I wanted to bring together various experts, from Academy Award winners to engineers, to imagine the future of healthcare in a digital world. In several instances, people left in a huff, or laughed off the notion of digital technology changing healthcare. Many of the physician-attendees said the change wouldn’t happen “for two decades.”

The reactions interested me because, in my experience, where there is anger, there is also fear and irrationality.
Just this week Congressional hearings debated digital medicine because lawmakers and regulators recognize that there are hundreds of millions of dollars—including the $10 million Tricorder X Prize—being invested in new, consumer-oriented technology. And these products will soon start hitting the market. At this point, some of the products are more marketing fluff than reality, while others are too difficult to use.

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March 19th, 2013
09:07 AM ET

Leslie Saxon: Better tech for better health

Editor's note: Dr. Leslie Saxon is chief cardiologist at USC's Keck School of Medicine and founder of the Center for Body Computing, an innovation think tank dedicated to wireless health. For more on Saxon, watch "The Next List," Sunday at 2:30 p.m. ET on CNN. 

What if tracking your heart rate and blood pressure was as simple as getting your e-mail?

That’s the future Dr. Leslie Saxon imagines at the University of Southern California. She is chief of the Division of Cardiovascular Medicine at USC’s Keck School of Medicine and founded the university’s Center for Body Computing (known as the CBC). Saxon is determined to create digital tools that will allow doctors and patients to monitor and share health data.

“It's almost obscene to think about how information is everywhere now and shared over the most trivial things, yet patients can't get even the data from an implanted device they have in their body. They're locked out,” says Saxon. “After 20 years, I finally understand that just telling the patient what to do in a paternalistic way doesn't result in good outcomes. Patients have to partner with you.”

At the CBC, Saxon spearheaded a unique collaborative system with the university's schools of engineering, business and film, along with USC's athletics department, to research and develop wireless devices and health solutions.

"The essence of digital health is interdisciplinary connectivity," says Carmen Puliafito, dean of USC's Keck School of Medicine. " And Leslie has been a true pioneer at that."

“Within digital there’s a lot of ability to integrate different skill sets,” says Saxon, 53. “My brother’s a film producer. My husband’s a sportswriter. So I was always looking for a way to integrate what I did with the things I’m also passionate about.”

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Filed under: Future • Innovation • Smartphones • Social change • Tech • The Next List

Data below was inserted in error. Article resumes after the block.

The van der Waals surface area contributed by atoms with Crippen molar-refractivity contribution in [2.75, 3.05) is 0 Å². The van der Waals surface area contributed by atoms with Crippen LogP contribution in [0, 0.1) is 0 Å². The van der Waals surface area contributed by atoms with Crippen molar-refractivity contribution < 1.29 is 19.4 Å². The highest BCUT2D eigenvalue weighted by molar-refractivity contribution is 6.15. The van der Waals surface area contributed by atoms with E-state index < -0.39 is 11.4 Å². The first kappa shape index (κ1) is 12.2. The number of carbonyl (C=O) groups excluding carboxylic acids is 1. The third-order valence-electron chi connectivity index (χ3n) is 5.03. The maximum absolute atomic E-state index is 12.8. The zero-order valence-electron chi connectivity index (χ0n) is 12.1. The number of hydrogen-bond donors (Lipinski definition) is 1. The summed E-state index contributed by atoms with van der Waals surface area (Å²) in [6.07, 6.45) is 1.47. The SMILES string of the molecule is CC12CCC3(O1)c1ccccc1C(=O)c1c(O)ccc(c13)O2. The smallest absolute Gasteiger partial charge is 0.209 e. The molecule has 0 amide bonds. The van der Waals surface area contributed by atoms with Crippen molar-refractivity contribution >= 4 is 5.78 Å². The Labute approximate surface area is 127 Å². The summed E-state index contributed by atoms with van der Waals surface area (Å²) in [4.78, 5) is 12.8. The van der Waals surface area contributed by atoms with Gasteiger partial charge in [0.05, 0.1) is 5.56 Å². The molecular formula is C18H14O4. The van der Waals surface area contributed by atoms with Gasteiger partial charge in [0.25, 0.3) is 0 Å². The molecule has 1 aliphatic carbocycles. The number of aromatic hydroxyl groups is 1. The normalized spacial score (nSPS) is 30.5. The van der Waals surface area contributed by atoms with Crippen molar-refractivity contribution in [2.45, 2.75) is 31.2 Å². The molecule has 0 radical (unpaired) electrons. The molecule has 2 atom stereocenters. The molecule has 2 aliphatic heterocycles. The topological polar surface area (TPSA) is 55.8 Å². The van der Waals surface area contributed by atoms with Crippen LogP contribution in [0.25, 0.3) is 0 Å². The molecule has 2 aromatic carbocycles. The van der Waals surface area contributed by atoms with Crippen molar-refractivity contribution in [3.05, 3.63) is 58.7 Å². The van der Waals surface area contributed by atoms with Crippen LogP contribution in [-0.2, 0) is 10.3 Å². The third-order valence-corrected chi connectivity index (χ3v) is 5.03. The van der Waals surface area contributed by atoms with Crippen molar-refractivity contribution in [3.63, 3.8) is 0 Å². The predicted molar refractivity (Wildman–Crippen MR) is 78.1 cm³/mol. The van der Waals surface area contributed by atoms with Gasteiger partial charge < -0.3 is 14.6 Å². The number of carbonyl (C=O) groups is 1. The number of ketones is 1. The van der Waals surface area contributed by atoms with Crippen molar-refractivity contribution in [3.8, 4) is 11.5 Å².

March 8th, 2013
10:57 AM ET

Making mind-controlled exoskeletons a reality

Miguel Nicolelis is a professor of neurobiology at Duke University. For more on Nicolelis and his work, watch "The Next List" this Sunday at 2:30 pm ET on CNN.

Dr. Miguel Nicolelis: “In our lifetime, we will see a paralyzed person walking the streets of New York or Sao Paulo.”

Who he is: Nicolelis is a neuroscientist and pioneer in the brain-machine interface, a technology that allows people and animals to interact with computers and other artificial devices using nothing but their thoughts. It may sound like a scene out of "2001: A Space Odyssey," but it’s happening today in the Nicolelis Lab at Duke University’s Center for Neuroengineering. That’s where primates spend hours each day playing video games just by thinking about them.

Why he matters: By decoding the electrical signals of the brain, then sending them to artificial devices, Nicolelis has blazed a trail in an emerging field called neuro prosthetics.   His goal: to help paralyzed people walk again. In just 18 months, he plans to “shock the world” by unveiling his mind-controlled exoskeleton - a sort of “wearable robot” - at the 2014 World Cup in Brazil.  There, with hundreds of millions of soccer fans looking on, a paralyzed teenager will don the exoskeleton to literally kick off the opening ceremony and, Nicolelis hopes, teach the world that science knows no bounds.

Nicolelis is not the only neuroscientist to experiment with mind-controlled prosthetics. But he insists his brain-machine interface can engage far more brain cells,  or neurons, than others have even attempted. The result is a more finely tuned prosthetic, one that sends motor commands while simultaneously receiving sensory information: touch, for example, and temperature. These are the signals that help us make sense of our world.

For that teenager at the World Cup, it means she’ll not only walk across the soccer pitch, she’ll feel every step she takes. FULL POST

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Filed under: Education • Innovation • Science • Social change • Tech • The Next List